Structural network connectivity in a semi-arid catchment, Morocco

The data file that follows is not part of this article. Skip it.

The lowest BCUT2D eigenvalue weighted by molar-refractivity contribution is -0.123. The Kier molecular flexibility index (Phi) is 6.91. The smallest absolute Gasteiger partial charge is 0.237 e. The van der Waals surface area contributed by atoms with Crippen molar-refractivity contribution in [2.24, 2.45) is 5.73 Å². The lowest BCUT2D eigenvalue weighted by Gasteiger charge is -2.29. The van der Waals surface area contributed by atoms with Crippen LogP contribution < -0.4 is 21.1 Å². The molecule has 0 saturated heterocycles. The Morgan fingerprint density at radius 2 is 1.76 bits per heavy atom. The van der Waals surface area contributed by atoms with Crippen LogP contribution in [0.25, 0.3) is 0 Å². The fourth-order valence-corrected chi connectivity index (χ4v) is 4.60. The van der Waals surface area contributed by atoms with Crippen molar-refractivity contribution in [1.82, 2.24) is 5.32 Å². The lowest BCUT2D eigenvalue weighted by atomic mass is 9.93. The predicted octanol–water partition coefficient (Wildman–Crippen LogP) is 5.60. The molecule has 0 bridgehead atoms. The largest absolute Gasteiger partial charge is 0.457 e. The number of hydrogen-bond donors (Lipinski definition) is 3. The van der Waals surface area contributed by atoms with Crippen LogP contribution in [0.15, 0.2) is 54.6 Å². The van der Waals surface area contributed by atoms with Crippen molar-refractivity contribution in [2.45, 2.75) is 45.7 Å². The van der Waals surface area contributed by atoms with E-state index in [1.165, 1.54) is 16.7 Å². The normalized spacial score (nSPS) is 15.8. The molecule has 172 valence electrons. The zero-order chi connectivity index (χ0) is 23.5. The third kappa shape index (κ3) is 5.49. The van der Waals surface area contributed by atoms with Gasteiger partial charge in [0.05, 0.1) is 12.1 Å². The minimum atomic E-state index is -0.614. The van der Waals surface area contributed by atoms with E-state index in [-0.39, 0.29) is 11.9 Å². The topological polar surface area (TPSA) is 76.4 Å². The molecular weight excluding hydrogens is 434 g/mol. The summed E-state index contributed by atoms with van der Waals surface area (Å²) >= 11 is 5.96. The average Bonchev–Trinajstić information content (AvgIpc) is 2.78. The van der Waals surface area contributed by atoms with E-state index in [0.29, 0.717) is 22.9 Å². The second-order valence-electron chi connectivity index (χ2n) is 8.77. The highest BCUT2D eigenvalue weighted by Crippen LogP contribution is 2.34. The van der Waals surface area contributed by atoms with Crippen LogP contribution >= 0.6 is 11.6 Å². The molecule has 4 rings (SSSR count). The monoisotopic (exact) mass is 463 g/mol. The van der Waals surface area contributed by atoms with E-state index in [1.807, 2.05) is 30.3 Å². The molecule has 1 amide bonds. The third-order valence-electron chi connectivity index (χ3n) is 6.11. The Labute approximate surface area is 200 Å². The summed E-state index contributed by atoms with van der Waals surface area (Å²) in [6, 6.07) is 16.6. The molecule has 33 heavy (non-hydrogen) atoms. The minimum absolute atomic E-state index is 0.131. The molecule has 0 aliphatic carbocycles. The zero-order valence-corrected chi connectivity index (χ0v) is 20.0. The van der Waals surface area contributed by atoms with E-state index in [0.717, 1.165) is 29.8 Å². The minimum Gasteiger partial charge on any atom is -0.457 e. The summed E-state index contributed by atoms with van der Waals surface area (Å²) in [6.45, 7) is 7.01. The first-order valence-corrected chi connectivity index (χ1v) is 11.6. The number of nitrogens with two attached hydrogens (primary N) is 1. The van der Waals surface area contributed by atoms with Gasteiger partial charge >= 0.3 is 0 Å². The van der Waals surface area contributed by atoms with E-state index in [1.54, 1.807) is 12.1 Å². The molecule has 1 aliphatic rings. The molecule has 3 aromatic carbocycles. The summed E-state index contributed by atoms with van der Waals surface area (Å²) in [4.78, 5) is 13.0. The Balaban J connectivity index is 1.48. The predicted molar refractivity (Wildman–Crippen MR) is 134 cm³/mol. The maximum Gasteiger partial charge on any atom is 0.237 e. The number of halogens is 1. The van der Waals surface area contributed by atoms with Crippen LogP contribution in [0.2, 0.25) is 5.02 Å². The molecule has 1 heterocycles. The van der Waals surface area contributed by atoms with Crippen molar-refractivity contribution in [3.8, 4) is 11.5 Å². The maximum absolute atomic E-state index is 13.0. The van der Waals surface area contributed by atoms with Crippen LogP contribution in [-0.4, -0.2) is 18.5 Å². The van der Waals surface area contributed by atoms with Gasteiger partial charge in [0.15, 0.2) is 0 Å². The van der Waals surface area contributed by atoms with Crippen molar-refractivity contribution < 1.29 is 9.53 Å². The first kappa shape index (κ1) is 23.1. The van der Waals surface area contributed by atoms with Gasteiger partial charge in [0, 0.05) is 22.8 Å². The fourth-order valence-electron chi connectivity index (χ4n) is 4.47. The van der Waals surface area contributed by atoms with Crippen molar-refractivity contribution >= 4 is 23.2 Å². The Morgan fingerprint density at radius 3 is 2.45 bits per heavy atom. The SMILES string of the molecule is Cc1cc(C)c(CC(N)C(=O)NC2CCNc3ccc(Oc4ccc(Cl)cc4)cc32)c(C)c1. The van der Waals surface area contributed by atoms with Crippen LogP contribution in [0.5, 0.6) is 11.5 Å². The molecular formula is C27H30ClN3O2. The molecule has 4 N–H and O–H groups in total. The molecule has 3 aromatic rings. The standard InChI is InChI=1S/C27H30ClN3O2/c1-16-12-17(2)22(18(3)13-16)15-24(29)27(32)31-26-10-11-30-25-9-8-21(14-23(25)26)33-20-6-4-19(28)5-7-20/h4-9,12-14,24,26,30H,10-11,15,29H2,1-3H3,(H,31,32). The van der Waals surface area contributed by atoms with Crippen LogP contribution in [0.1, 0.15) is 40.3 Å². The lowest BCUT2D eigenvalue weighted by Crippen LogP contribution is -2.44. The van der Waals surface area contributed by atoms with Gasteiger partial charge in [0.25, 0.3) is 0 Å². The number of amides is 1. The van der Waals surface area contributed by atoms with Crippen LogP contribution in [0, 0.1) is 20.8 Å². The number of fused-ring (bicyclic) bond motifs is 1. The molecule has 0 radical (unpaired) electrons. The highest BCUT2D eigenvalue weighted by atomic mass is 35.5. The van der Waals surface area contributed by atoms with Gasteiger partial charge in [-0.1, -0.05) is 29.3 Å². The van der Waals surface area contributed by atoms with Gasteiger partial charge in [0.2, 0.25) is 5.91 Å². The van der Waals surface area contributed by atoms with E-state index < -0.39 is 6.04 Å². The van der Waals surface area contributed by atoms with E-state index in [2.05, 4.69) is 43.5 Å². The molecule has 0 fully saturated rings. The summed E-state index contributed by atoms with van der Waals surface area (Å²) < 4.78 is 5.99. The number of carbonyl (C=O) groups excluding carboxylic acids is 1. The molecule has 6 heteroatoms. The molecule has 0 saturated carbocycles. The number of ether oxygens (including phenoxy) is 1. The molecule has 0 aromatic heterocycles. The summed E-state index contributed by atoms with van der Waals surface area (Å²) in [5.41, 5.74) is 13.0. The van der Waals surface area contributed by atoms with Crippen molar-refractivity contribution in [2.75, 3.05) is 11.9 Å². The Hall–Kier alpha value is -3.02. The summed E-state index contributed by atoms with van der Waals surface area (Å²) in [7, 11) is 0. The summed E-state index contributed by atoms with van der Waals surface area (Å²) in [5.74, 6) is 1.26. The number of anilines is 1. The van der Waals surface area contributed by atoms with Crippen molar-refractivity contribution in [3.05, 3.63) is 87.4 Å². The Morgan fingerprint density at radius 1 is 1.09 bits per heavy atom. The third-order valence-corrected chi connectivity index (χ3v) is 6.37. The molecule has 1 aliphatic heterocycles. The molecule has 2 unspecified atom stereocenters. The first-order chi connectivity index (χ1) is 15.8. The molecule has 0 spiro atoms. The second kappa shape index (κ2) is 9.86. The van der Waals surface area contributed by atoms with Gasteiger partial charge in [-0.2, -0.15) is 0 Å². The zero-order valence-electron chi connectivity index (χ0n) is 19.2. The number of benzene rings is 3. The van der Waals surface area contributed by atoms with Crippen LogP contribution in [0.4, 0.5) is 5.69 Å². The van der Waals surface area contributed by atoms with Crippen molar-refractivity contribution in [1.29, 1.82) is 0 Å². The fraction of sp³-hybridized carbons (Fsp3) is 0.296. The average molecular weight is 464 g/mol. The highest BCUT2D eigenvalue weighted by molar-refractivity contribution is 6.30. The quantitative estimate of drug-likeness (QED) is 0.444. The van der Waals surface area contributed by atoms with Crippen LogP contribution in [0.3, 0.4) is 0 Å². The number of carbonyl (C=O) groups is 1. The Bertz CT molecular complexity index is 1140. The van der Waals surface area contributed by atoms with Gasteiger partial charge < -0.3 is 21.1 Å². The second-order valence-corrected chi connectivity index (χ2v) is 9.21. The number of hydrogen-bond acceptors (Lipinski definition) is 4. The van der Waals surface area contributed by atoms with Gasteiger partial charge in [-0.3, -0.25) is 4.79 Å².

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In this thesis the concept of connectivity is combined with graph theory, where the catchment is seen as a network of nodes and edges. The benefit of this is that nodes can be hierarchized based on intrinsic properties and corresponding indices of the network. The Network Structural Connectivity (NSC) index is used to analyze the connectivity patterns in the Ounila catchment. Local hotspots are located with the NSC index and insights in the functioning of the catchment are addressed through flow analyses at the outlet of the catchment. Different scenarios are explored to assess the functionality of the proposed method: the effect of spatial extent on the method is investigated and the effect of restoration practices specifically in highly connected areas is quantified. The results from this research show that a connectivity-network approach is a good start to gain the first insights in the functioning of a catchment and to locate hotspots. However, the applied method would benefit from the inclusion of the distances of the sediment pathways. The addition of topological distance would not increase the complexity of the method excessively and is a promising next research step.